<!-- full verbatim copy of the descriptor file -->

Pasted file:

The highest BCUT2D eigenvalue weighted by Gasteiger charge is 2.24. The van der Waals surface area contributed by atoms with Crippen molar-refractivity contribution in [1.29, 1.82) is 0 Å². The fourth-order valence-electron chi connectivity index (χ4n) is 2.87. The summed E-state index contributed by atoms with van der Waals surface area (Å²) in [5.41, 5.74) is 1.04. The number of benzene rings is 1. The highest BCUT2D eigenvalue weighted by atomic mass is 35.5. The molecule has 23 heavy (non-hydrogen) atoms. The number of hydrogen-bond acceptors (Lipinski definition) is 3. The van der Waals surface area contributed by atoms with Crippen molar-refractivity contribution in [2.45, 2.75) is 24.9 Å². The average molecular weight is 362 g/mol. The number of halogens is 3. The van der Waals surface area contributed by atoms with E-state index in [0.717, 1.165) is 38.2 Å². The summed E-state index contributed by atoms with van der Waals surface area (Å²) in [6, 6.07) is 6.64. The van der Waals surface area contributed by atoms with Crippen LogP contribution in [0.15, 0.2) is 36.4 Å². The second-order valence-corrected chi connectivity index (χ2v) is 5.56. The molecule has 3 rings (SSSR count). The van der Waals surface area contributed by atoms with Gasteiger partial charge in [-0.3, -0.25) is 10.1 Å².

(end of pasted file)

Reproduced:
The highest BCUT2D eigenvalue weighted by Gasteiger charge is 2.24. The van der Waals surface area contributed by atoms with Crippen molar-refractivity contribution in [1.29, 1.82) is 0 Å². The fourth-order valence-electron chi connectivity index (χ4n) is 2.87. The summed E-state index contributed by atoms with van der Waals surface area (Å²) in [5.41, 5.74) is 1.04. The number of benzene rings is 1. The highest BCUT2D eigenvalue weighted by atomic mass is 35.5. The molecule has 23 heavy (non-hydrogen) atoms. The number of hydrogen-bond acceptors (Lipinski definition) is 3. The van der Waals surface area contributed by atoms with Crippen molar-refractivity contribution in [2.45, 2.75) is 24.9 Å². The average molecular weight is 362 g/mol. The number of halogens is 3. The van der Waals surface area contributed by atoms with E-state index in [0.717, 1.165) is 38.2 Å². The summed E-state index contributed by atoms with van der Waals surface area (Å²) in [6, 6.07) is 6.64. The van der Waals surface area contributed by atoms with Crippen LogP contribution in [0.15, 0.2) is 36.4 Å². The second-order valence-corrected chi connectivity index (χ2v) is 5.56. The molecule has 3 rings (SSSR count). The van der Waals surface area contributed by atoms with Gasteiger partial charge in [-0.3, -0.25) is 10.1 Å².